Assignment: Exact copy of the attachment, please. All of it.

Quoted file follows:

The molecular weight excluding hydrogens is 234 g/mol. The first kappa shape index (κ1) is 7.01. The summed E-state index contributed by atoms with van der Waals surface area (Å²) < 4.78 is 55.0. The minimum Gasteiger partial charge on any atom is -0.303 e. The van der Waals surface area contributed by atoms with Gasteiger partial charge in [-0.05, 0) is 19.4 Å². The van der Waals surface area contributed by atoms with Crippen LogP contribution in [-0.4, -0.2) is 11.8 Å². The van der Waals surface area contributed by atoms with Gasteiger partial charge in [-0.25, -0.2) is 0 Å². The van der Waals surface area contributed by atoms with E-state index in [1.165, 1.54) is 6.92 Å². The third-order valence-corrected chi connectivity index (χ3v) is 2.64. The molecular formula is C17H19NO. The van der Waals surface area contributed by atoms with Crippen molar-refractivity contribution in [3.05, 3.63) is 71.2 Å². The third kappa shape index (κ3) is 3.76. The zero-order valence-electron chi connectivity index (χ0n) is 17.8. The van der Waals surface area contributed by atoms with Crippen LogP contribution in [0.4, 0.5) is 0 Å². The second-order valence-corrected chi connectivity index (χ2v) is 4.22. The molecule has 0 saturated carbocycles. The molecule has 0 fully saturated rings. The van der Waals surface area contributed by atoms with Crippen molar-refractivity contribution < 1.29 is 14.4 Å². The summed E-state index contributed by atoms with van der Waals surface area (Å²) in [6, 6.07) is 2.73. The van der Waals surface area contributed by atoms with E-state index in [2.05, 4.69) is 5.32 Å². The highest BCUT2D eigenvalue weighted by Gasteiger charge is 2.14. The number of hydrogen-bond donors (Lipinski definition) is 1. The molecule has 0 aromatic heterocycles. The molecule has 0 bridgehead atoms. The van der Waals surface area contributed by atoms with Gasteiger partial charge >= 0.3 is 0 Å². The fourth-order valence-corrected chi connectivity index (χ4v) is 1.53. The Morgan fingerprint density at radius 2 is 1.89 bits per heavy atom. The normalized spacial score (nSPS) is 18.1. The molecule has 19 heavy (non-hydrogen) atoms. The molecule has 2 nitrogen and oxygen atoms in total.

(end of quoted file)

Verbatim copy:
The molecular weight excluding hydrogens is 234 g/mol. The first kappa shape index (κ1) is 7.01. The summed E-state index contributed by atoms with van der Waals surface area (Å²) < 4.78 is 55.0. The minimum Gasteiger partial charge on any atom is -0.303 e. The van der Waals surface area contributed by atoms with Gasteiger partial charge in [-0.05, 0) is 19.4 Å². The van der Waals surface area contributed by atoms with Crippen LogP contribution in [-0.4, -0.2) is 11.8 Å². The van der Waals surface area contributed by atoms with Gasteiger partial charge in [-0.25, -0.2) is 0 Å². The van der Waals surface area contributed by atoms with E-state index in [1.165, 1.54) is 6.92 Å². The third-order valence-corrected chi connectivity index (χ3v) is 2.64. The molecular formula is C17H19NO. The van der Waals surface area contributed by atoms with Crippen molar-refractivity contribution in [3.05, 3.63) is 71.2 Å². The third kappa shape index (κ3) is 3.76. The zero-order valence-electron chi connectivity index (χ0n) is 17.8. The van der Waals surface area contributed by atoms with Crippen LogP contribution in [0.4, 0.5) is 0 Å². The second-order valence-corrected chi connectivity index (χ2v) is 4.22. The molecule has 0 saturated carbocycles. The molecule has 0 fully saturated rings. The van der Waals surface area contributed by atoms with Crippen molar-refractivity contribution < 1.29 is 14.4 Å². The summed E-state index contributed by atoms with van der Waals surface area (Å²) in [6, 6.07) is 2.73. The van der Waals surface area contributed by atoms with E-state index in [2.05, 4.69) is 5.32 Å². The highest BCUT2D eigenvalue weighted by Gasteiger charge is 2.14. The number of hydrogen-bond donors (Lipinski definition) is 1. The molecule has 0 aromatic heterocycles. The molecule has 0 bridgehead atoms. The van der Waals surface area contributed by atoms with Gasteiger partial charge >= 0.3 is 0 Å². The fourth-order valence-corrected chi connectivity index (χ4v) is 1.53. The Morgan fingerprint density at radius 2 is 1.89 bits per heavy atom. The normalized spacial score (nSPS) is 18.1. The molecule has 19 heavy (non-hydrogen) atoms. The molecule has 2 nitrogen and oxygen atoms in total.